This step-by-step article demonstrates how to determine the client browser type in server-side code without using the BrowserType
object in ASP.NET.
In classic Microsoft Active Server Pages (ASP), the two most common methods to determine the client browser type are to use the BrowserType
component or the Request.ServerVariables("HTTP_USER_AGENT")
variable. Although you can use these methods in ASP.NET, you can also use the new properties that ASP.NET provides. In ASP.NET, the Request
object includes a property named Browser
: This article assumes that you have ASP.NET and Visual Studio .NET installed on your computer.
Using the HTTP_USER_AGENT Header to Determine the Browser Version
In ASP.NET, you can access the Request.ServerVariables
collection or use the new Request.UserAgent
property to retrieve the HTTP_USER_AGENT header value. You can parse this string to determine the browser name, the major and minor versions of the browser, and if the browser is a beta release.
The following list includes two sample user agent strings:
For more information about parsing the User Agent variable, click the following article number to view the article in the Microsoft Knowledge Base:
How to determine browser type in server-side script without the BrowserType object
Using the Request.Browser Object to Determine the Browser Version
In ASP.NET, the Request
object contains a property named Browser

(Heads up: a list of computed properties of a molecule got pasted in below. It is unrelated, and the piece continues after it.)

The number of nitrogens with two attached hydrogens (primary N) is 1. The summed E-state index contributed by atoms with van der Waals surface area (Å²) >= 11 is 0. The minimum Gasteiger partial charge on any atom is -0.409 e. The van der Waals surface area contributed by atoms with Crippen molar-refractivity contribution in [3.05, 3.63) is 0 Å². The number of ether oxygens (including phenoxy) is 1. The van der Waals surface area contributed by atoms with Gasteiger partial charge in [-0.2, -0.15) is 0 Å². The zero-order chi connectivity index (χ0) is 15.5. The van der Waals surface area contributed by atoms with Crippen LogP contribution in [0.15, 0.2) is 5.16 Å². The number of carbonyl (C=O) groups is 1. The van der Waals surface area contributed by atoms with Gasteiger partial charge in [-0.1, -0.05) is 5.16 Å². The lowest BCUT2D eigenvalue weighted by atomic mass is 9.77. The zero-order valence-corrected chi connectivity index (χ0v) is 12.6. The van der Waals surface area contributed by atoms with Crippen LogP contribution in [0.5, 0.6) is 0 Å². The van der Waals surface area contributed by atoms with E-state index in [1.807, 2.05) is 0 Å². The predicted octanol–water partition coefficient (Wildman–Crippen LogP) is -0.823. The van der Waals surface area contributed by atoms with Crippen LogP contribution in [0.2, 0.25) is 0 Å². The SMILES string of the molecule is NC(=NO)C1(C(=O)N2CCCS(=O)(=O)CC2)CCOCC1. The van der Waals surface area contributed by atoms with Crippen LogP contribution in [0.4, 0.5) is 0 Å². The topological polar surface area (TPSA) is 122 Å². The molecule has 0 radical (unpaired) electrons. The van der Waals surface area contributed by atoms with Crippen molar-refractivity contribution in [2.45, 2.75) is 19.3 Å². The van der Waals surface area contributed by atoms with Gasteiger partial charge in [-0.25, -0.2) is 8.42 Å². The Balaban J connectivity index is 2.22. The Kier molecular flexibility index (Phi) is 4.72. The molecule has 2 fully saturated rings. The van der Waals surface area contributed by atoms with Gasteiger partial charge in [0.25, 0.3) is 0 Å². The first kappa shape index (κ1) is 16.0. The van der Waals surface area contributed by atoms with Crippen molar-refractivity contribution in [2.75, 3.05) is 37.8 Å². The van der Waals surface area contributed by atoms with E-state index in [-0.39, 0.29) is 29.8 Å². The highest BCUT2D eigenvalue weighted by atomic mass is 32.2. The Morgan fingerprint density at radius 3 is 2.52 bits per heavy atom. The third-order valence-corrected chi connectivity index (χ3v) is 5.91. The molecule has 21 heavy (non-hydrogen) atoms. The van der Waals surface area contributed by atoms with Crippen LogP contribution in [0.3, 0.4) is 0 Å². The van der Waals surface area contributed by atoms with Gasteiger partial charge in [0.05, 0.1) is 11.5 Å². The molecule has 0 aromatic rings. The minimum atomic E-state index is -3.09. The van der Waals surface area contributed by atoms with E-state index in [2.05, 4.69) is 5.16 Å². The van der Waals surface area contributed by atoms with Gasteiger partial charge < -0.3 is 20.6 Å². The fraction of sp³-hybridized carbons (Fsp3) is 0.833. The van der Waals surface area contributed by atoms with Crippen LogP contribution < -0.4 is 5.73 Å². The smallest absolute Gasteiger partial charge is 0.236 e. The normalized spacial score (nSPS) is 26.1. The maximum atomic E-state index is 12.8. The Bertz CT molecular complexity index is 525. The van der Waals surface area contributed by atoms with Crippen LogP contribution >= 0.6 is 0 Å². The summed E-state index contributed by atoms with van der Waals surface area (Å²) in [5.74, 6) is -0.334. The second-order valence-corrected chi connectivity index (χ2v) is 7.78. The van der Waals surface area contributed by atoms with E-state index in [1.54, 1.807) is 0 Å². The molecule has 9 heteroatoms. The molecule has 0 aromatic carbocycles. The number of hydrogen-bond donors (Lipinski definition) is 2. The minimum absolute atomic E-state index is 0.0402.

that returns an object of type HttpBrowserCapabilities
. This object contains properties such as browser, version, major version, and minor version that you can use to determine the client browser type.
Follow these steps to create a simple ASP.NET application using Visual Basic .NET that writes the browser name and versions back to the client browser in HTML:
- From the Start menu, point to Programs, point to Microsoft Visual Studio.NET, and click Microsoft Visual Studio.NET.
- Click New Project.
- In the New Project dialog box, under Project Type, click Visual Basic Projects. Under Templates, click ASP.NET Web Application. In the Name text box, type a name for the application.
- Double-click in the Design window of Webform1.
- Replace the code for the Page_Load event with the following code:
Private Sub Page_Load(ByVal sender As System.Object, ByVal e As System.EventArgs) _
Response.Write("<B>User Agent ::</B> " & Request.UserAgent & "<BR>")
Response.Write("<B>Browser ::</B> " & Request.Browser.Browser & "<BR>")
Response.Write("<B>Version ::</B> " & Request.Browser.Version & "<BR>")
Response.Write("<B>Major::</B> " & Request.Browser.MajorVersion() & "<BR>")
Response.Write("<B>Minor::</B> " & Request.Browser.MinorVersion() & "<BR>")
- Press the CTRL+S key combination to save the file.
- On the Build menu, click Build.
- After the build is complete, either click Start, or right-click Webform1.aspx in Solution Explorer, and then click View in Browser.
- In the browser window, notice that the User Agent string appears and includes the browser name, version, major versions, and minor versions.
Article ID: 306576 - Last Review: December 27, 2005 - Revision: 3.5
- Microsoft ASP.NET 1.1
- Microsoft ASP.NET 1.0
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